Technique and condition
(see main catalogue text)
(see main catalogue text)
Various topographical identifications of the tower in this evocative composition – ‘a quintessential image of a nation proud of its history and independence’1 – have been offered. It is usually known as ‘Gloucester Cathedral’, following Rawlinson’s tentative title in his catalogue of Turner’s engravings, while he also offered the alternative ‘Boston Stump’.2 Turner’s tower and pinnacles seems too slender to be Gloucester’s, which he had recorded close up in slightly truncated form in the 1795 South Wales sketchbook (Tate D00623; Turner Bequest XXVI 68 verso). Nor does the design appear to show St Botolph’s Church, Boston, Lincolnshire, known as the Boston Stump, which he had drawn in the 1797 North of England sketchbook (Tate D00992; Turner Bequest XXXIV 81a), with its prominent octagonal stone lantern between its four pinnacles.
In discussing a closely related watercolour (Tate D25368, and see also D25334; Turner Bequest CCLXIII 246, 212), Gerald Wilkinson questioned the Gloucester and Boston identifications: ‘It strikes me as a midland town with a parish church. The colours, of evening or early morning, are consistent with a smoky atmosphere.’3 More recently James Hamilton has made a specific case for the subject here and in Tate D25368 being St Mary’s Church, Warwick, seen to the south from Hill Wootton,4 relating it to Turner’s Midlands tour of 1830, with the ‘knock-on effect’ of redating the whole of the ‘Little Liber’.5 However, St Mary’s Church tower, which Turner drew from Warwick itself in the 1830 Kenilworth sketchbook (Tate D22048–D22050; Turner Bequest CCXXXVIII 39, 39a, 40) has tall pinnacles at its corners but also a distinctive shorter pinnacle at the centre of each side, not clearly shown in the present work; nor does there appear to be a sketch from the distant vantage point Hamilton suggests. It seems entirely possible that in defining the tower and pinnacles in two or three strokes of watercolour here, Turner did not have any particular church in mind, as suggested by Ruskin and Finberg’s generic ‘Cathedral Tower’ description.6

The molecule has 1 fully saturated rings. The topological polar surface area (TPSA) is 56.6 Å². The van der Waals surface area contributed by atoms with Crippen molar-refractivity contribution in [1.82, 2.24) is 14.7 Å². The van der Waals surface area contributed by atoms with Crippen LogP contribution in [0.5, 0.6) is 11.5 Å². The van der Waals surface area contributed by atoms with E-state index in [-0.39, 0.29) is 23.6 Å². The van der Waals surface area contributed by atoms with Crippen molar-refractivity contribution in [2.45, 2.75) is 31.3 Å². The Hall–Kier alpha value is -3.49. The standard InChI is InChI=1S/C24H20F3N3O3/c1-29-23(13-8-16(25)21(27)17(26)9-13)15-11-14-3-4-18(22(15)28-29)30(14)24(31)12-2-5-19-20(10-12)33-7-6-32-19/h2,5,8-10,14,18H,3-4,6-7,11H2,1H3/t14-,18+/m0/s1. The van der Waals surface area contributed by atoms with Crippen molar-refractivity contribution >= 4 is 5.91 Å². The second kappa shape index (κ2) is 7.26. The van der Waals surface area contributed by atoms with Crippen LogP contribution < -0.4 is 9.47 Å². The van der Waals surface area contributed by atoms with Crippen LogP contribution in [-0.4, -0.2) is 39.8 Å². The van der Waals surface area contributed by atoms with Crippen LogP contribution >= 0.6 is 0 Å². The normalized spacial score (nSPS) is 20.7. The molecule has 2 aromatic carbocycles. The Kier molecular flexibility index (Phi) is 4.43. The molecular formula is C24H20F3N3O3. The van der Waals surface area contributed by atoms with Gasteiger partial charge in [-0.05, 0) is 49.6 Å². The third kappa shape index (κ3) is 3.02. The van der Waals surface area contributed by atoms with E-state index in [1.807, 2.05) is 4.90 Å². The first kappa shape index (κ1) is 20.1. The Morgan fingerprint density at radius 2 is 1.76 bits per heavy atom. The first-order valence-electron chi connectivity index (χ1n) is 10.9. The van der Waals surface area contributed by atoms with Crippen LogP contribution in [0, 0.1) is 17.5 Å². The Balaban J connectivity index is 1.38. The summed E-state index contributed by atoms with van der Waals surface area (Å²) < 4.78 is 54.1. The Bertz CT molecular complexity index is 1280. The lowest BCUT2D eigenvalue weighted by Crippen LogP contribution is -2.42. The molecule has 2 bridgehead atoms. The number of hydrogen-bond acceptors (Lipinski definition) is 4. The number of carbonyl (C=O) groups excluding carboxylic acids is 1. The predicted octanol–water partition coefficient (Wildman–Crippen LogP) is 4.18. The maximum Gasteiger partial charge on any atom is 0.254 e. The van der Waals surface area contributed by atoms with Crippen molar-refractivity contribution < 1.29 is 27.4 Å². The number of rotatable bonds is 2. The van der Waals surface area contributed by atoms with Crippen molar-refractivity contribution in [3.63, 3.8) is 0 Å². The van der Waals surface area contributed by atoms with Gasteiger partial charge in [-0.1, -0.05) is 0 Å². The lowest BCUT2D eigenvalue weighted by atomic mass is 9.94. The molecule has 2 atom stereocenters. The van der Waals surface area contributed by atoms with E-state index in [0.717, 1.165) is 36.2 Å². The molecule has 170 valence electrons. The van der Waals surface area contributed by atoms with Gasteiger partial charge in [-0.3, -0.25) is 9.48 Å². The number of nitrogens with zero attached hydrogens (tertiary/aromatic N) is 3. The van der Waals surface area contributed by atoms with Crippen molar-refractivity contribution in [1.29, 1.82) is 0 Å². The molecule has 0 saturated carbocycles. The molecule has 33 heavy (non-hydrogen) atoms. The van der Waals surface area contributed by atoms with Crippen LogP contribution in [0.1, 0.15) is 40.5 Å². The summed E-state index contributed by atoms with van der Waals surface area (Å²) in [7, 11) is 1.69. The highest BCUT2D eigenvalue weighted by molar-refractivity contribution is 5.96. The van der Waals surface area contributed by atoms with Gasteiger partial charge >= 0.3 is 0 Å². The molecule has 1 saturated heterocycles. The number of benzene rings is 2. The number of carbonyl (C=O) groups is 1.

Hamilton 2003, p.151.
Rawlinson II 1913, p.390.
Gerald Wilkinson, Turner’s Colour Sketches 1820–34, London 1975, p.119.
See Hamilton 1997, p.255; and Hamilton 2003, p.149.
Abstract of James Hamilton’s paper ‘Turner’s Birmingham – Some Local Issues raised by the Exhibition “Turner’s Britain”’ for a January 2004 conference at the Barber Institute, Birmingham in ‘Turner 2004: New Perspectives’, 2004, p.5.
See also Shanes 1997, p.28.
W[illiam] G[eorge] Rawlinson, The Engraved Work of J.M.W. Turner, R.A., vol.I, London 1908, p.cxi, and vol.II 1913, pp.211, 390 no.809.
See Rawlinson II 1913, p.390; and Dupret 1989, p.46.
The First Portion of the Valuable Engravings from the Works of the Late J.M.W. Turner, R.A. ..., Christie, Manson & Woods, London 24 March 1873 (928).
Rawlinson II 1913, p.390; Dupret 1989, p.46.
See Lyles and Perkins 1989, pp.60, 62.
‘Catalogue of the Sketches and Drawings by J.M.W. Turner, R.A. Exhibited in Marlborough House in the Year 1857–8’ in Cook and Wedderburn 1904, p.280.
Shanes 1997, pp.94 under ‘Boston Stump/Gloucester Cathedral’, 98 under ‘“Liber Studiorum” and “Little Liber” Series’ as ‘?Study for “Gloucester Cathedral” (also known as “Boston Stump” and “The Hare”)’